1920. He gave half the $.)0(I0 re
ward to Gardner's wife, and later
helped the former desperado to go
Russians Release 2,000
Japanese War Prisoners
MAIZURU, Japan, June 27.
(IP) Two thousand cheering Japa
nese returned today after nearly
four years as Russian war pris
oners. They were the first to ar
rive since the Soviet suspended
repatriation last winter.
Cieneral MaeArthur has been
pressing Russia to resume the re
turn of the Japanese. He said
408,000 were held. The Russians
reported they had 95,000. ,
Go To Union's
Strike July A or 3-Day
Job Week While Parley
Lasts Are Alternatives
PITTSBURGH, June 27-JV-A
big bloc of Northern and West
ern coal operators met behind
closed doors today to debate John
L. Lewis' new share-the-work
Their answer which may be
given the United Mine Workers
president tomorrow when con
tract sessions resume at White
Sulphur Springs, W. Va., may
determine whether the nation'!
400,000 soft coal diggers stop
work again July 6.
An operators spokesman said
any reaction to the Lewis pro
posal would probably be kept a
close secret until the operators'
negotiators gather around the
conference table with Lewis.
Lewis has put this proposal be
He will change the "no con
tract, no work'r policy of the
United Mine Workers and keep
the miners in the pits after the
present contract expires, orovid-
The Industry goes on a uniform
three-day work week during
negotiations for a new pact. . ,
Alternative Is Shutdown
The alternative is a shutdown
of all bituminous mines. The
UMW leader made that proposal
to Northern and Western opera
tors at White Sulphur Springs,
W. Va., where he and the man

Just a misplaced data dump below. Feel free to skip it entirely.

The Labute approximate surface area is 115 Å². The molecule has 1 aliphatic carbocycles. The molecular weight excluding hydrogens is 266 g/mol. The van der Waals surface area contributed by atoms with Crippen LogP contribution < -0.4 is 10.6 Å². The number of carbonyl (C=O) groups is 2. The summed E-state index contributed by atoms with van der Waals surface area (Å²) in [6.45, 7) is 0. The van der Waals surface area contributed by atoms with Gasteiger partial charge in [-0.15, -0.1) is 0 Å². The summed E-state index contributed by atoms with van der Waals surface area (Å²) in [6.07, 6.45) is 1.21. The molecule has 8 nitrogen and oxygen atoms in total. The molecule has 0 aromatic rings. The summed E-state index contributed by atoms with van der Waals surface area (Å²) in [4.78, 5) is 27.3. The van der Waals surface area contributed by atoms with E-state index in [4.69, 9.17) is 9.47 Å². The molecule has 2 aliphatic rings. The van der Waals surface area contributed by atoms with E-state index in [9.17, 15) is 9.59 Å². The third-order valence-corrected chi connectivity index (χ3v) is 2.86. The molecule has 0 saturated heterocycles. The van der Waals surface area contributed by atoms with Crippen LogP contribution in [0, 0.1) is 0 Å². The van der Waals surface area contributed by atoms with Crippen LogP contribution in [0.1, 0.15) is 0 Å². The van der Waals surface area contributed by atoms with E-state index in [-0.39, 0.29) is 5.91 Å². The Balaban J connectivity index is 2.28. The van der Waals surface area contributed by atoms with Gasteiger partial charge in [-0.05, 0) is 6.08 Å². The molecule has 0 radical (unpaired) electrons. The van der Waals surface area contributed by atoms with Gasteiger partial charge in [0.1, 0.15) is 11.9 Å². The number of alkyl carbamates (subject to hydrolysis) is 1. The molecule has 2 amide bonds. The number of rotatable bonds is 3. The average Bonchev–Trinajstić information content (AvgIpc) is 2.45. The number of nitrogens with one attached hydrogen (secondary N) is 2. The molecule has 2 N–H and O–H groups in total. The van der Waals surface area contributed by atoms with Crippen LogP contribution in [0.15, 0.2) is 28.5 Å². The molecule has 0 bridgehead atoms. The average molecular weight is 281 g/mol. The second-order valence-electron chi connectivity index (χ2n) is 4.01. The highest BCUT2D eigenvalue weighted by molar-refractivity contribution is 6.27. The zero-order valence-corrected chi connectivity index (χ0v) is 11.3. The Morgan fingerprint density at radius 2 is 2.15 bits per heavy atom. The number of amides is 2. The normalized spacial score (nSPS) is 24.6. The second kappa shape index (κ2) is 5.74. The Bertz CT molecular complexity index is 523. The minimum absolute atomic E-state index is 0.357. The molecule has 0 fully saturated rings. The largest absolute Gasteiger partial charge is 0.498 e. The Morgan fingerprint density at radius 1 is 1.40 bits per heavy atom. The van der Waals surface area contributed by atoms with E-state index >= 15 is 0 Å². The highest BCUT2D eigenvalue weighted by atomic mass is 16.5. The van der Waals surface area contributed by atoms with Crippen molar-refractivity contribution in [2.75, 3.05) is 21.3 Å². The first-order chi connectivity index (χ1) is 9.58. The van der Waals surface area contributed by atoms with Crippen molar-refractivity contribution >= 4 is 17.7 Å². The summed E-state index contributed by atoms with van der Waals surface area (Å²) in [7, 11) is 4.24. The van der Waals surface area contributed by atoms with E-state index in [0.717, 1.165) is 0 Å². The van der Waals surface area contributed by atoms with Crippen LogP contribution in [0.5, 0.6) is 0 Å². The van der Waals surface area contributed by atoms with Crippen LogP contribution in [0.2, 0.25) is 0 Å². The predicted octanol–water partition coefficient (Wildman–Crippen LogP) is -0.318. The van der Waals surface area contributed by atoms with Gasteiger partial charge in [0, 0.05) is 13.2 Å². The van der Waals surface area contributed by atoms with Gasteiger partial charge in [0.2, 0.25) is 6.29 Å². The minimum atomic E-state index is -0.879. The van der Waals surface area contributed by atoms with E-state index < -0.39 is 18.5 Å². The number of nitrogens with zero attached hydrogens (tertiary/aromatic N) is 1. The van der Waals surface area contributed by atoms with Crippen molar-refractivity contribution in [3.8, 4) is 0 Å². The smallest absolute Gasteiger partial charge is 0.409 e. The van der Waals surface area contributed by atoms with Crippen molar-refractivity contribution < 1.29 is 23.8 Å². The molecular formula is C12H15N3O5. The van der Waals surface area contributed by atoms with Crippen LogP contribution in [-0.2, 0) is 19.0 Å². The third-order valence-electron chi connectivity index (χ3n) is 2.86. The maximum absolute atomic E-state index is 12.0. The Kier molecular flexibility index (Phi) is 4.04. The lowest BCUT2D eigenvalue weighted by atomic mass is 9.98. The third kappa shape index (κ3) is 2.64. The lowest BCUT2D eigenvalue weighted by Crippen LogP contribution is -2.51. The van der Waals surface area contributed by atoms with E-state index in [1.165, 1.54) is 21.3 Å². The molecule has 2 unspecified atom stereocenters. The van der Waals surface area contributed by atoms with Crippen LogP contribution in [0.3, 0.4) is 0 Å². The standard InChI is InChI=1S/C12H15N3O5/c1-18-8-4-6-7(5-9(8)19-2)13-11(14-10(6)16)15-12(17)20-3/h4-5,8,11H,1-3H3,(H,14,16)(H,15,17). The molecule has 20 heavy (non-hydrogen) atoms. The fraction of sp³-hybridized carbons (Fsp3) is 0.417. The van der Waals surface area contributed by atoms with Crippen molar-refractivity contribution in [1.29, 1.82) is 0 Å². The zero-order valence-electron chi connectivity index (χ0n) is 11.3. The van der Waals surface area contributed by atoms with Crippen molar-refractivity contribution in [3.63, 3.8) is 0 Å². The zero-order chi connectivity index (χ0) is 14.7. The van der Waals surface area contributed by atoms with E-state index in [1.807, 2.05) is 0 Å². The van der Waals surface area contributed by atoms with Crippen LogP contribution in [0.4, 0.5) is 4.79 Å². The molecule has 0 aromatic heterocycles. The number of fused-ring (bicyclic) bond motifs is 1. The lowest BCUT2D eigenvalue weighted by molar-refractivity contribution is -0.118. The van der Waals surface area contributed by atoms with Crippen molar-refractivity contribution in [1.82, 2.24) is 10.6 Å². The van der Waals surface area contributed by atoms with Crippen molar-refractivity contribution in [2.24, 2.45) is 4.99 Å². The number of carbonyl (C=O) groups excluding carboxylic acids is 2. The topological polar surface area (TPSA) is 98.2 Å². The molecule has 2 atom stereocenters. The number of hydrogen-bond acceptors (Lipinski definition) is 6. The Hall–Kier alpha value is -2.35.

agemcnt officials have been talk
ing contract terms.
The meeting was recessed so
that the operators could sound
out sentiment at home. Several
conterences were arranged. The
big one was called here by
George H. Love, youthful presi
dent of the Pittsburgh Consolida
tion Coal Company, the world's
largest commercial soft coal pro.
Lewis presumably wants his
answer when the talks resume
Sources close to the industry
Indicate that the key decision
probably will be made at. Love's
The soft coal contract explrei
Thursday at midnight. However,
the miners are on a 10-day vaca
tion that does not expire until
Britain, .Argentina. 5ign w
Trade Pact; U. 5. Ignored
BUENOS AIRES, June 27. UP)
i-Britain and Argentina signed a
five-year trade agreement todav,
thus Ignoring United States ob
jections to the pact.
American businessmen believe
the two-way pact will cut off one
of their important South Ameri
can markets. The United States
claims the pact violates the spirit
of fi'ee competitive International
trade. : Arnerican officials fear It
might keep United States oil and
farm machinery off the argen
Under the agreement, Britain
will supply the bulk of Argen
tina's imports. These would
range from much needed oil and
coal to automobiles and whisky.
In return, Britain would get from
Argentina an estimated 300,000
tons of meat plus cereals and
Logging Trucks Collide, '
Neither Driver Injured
Millard Northcraft. 29. 519
Woodward St., narrowly escaped
aeain wnen nis loaaea lumber
truck overturned as he was go
ing into a curve south of Wil
bur this morning. He crawled
out of the cab apparently with
out a scratch.
Northcraft, going south re
portedly collided with a log
truck driven by Dan H. Dan
iels. 30, Sulherlin. The latter
was uninjured but his trailer
axle was sprung, tne entire
front assembly of the lumber
truck was Jerked clear of th
frame and the whole truck waj
Three Motorists Fact
Drunken Driving Charges
Three alleged drunken drlveri
topped the list of weekend ar
rests by slate police, Sgt. Lyl
Harrell reported this morning.'
The three were to be arraigned
in Justice Court today.
Set. Harrell said Leroy Win-
ship of Winston was arrested at
11:10 p. m. Saturday on tne fa
clflc Highway, five miles south
of Roseburg. He was charged
with driving while Intoxicated.
His brother, Isaac Wlnshlp, who
allegedly was trying to wrest the
driver's wheel from Leroy while
the car was speeding down the
highway, was charged with drun
kenness on a public highway.
The other arrests, said Sgt.
Harrell, were those of Elmo Vern
Galleton, 20, of Drain, at 11 p. m.
Saturday, 37 miles north of Rose
burg, and Earl James Christo
pher, 33, Roseburg, at 6 p. m.
Sundav, one mile north of here.
Ltvity Fact Rant
By U T. ReleeMteln
The new $20 bill shows four
chimneys en the Whit House,
which is to be remodeled at a
cost of $4,500,000. Several
million forgotten American!
would b content with a house,
"be It ever to humble," with
only one chlmnoy.